• Map: The elements need to be supported by AIDL, including keys and values. The actual concrete class received on the other end is always HashMap, but the generated method uses the Map interface

Other notes:

  • Objects passed in AIDL must implement the Parcelable serialization interface;
  • For objects passed in AIDL, you need to create a file with the same name and suffix. AIDL in the same path as the class file and declare the class in the file using the parcelable keyword.
  • With common interface differences: can only declare methods, can not declare variables;
  • All non-base data type parameters need to be tagged with the direction of the data. It can be in, out, or inout. The default underlying data type must be in, not any other direction.

Let’s continue with our example and start with AIDL

Create an AIDL interface that provides the method to send a message (Android Studio create AIDL: right-click project -> New -> AIDL -> AIDL File)
package com.example.aidl;
interface MessageSender {
    void sendMessage(in MessageModel messageModel);
}Copy the code

I have read a lot of articles, but none of them can explain the meaning of the three parameter directions: in, out, and inout. Later, I found a relatively understandable answer on StackOverflow. The parameter marked with “in” is the parameter that receives the actual data, which has the same meaning as our normal parameter passing. In AIDL “out” specifies a parameter is used only for output, in other words, this parameter is not concerned with the caller what data transfer to come over, but the value of this parameter can be in a method is invoked after filling (no matter what the caller has value, at the time of method execution, the parameters of the initial value is always empty). This is what “out” means, only for output. And “inout” is obviously a combination of “in” and “out”, input and output parameters. What is the use of distinguishing “in” and “out”? This is important because the contents of each parameter must be marshalled (serialized, transmitted, received, and deserialized). In/Out tags allow binders to skip marshalling steps for better performance.

MessageModel is the entity class of the message. This class is passed in AIDL and implements the Parcelable serialization interface. The code is as follows:

public class MessageModel implements Parcelable { private String from; private String to; private String content; . Setter & Getter ... @Override public int describeContents() { return 0; } / /... Serialization code //... }Copy the code

After creating MessageModel AS an entity class, do not forget that there is still one thing to do: For objects passed in AIDL, create a file with the same name but with the suffix. AIDL in the same path as the class file and declare the class in the file using the parcelable keyword. The code is as follows:

parcelable MessageModel;Copy the code

For those of you who have not been exposed to AIDL, it is confusing to just say so. Let’s take a look at the structure of the project.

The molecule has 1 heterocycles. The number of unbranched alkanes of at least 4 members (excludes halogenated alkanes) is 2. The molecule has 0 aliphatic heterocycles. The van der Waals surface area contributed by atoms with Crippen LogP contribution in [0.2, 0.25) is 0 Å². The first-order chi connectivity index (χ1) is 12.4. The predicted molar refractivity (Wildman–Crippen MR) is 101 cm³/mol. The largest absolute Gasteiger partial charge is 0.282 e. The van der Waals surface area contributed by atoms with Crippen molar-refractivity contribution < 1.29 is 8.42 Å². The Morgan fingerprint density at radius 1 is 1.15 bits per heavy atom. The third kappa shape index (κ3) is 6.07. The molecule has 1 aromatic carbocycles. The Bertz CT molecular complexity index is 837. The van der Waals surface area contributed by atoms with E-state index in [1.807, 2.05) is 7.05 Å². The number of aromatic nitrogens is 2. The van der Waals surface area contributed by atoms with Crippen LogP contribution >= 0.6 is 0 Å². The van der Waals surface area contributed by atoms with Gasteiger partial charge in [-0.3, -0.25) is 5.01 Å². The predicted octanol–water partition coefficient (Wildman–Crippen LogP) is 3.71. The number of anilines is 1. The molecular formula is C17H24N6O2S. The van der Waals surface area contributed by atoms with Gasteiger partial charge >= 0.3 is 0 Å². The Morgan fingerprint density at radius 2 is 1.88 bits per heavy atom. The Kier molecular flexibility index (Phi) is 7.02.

The project structure

  • Messagesender. aidl -> defines the method for sending messages. Binder class messagesender. Stub is automatically generated and implemented on the server and returned to the client
  • -> Message entity class, passed from client to server, implements Parcelable serialization
  • Messagemodel. aidl -> declares that MessageModel can be passed in aiDL under the same package path as

OK, BELIEVE at this time meng force has been lifted ~

2.5 Create messagesender. aidl, a Binder object automatically generated by aiDL interface, on the server and return it to the client for invocation. The MessageService code on the server is as follows:
public class MessageService extends Service { private static final String TAG = "MessageService"; public MessageService() { } IBinder messageSender = new MessageSender.Stub() { @Override public void sendMessage(MessageModel messageModel) throws RemoteException { Log.d(TAG, "messageModel: " + messageModel.toString()); }}; @Override public IBinder onBind(Intent intent) { return messageSender; }}Copy the code

Stub is a Binder object automatically generated by Android Studio from our messagesender.aidl file. We need to return this Binder object to the client.

2.6 Client invokes remote methods after receiving Binder objects

The call steps are as follows:

  1. In the client’s onServiceConnected method, retrieve the Binder object returned by the server.
  2. Use the MessageSender. Stub. AsInterface method, obtains the MessageSender. Aidl corresponding operation interface;
  3. After retrieving the MessageSender object, you can simply call the method like a normal interface.

The client code is as follows:

public class MainActivity extends AppCompatActivity { private MessageSender messageSender; @Override protected void onCreate(Bundle savedInstanceState) { super.onCreate(savedInstanceState); setContentView(R.layout.activity_main); setupService(); } / /... private void setupService() { Intent intent = new Intent(this, MessageService.class); bindService(intent, serviceConnection, Context.BIND_AUTO_CREATE); startService(intent); } ServiceConnection serviceConnection = new ServiceConnection() { @Override public void onServiceConnected(ComponentName Name, IBinder service) {/ / asInterface method is used to obtain an AIDL corresponding operation interface messageSender = messageSender. The Stub. AsInterface (service); MessageModel MessageModel = new MessageModel(); messageModel.setFrom("client user id"); messageModel.setTo("receiver user id"); messageModel.setContent("This is message content"); / / call the remote Service sendMessage method, and the message entity object try {messageSender. SendMessage (messageModel); } catch (RemoteException e) { e.printStackTrace(); } } @Override public void onServiceDisconnected(ComponentName name) { } }; }Copy the code